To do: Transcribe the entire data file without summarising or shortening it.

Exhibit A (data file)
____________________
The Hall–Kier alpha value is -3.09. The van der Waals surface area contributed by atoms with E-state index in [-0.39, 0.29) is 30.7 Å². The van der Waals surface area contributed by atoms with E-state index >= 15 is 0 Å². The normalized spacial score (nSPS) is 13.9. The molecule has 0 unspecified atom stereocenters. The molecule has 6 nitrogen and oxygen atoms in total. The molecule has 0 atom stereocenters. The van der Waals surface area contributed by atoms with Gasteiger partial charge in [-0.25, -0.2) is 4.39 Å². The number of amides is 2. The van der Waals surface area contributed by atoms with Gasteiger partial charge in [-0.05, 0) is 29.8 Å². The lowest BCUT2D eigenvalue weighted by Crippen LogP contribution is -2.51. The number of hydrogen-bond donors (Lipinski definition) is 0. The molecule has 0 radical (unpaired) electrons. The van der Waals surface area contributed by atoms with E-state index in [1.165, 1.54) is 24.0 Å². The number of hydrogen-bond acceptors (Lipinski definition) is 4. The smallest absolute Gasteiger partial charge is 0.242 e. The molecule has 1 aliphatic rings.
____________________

The Hall–Kier alpha value is -3.09. The van der Waals surface area contributed by atoms with E-state index in [-0.39, 0.29) is 30.7 Å². The van der Waals surface area contributed by atoms with E-state index >= 15 is 0 Å². The normalized spacial score (nSPS) is 13.9. The molecule has 0 unspecified atom stereocenters. The molecule has 6 nitrogen and oxygen atoms in total. The molecule has 0 atom stereocenters. The van der Waals surface area contributed by atoms with Gasteiger partial charge in [-0.25, -0.2) is 4.39 Å². The number of amides is 2. The van der Waals surface area contributed by atoms with Gasteiger partial charge in [-0.05, 0) is 29.8 Å². The lowest BCUT2D eigenvalue weighted by Crippen LogP contribution is -2.51. The number of hydrogen-bond donors (Lipinski definition) is 0. The molecule has 0 radical (unpaired) electrons. The van der Waals surface area contributed by atoms with E-state index in [1.165, 1.54) is 24.0 Å². The number of hydrogen-bond acceptors (Lipinski definition) is 4. The smallest absolute Gasteiger partial charge is 0.242 e. The molecule has 1 aliphatic rings.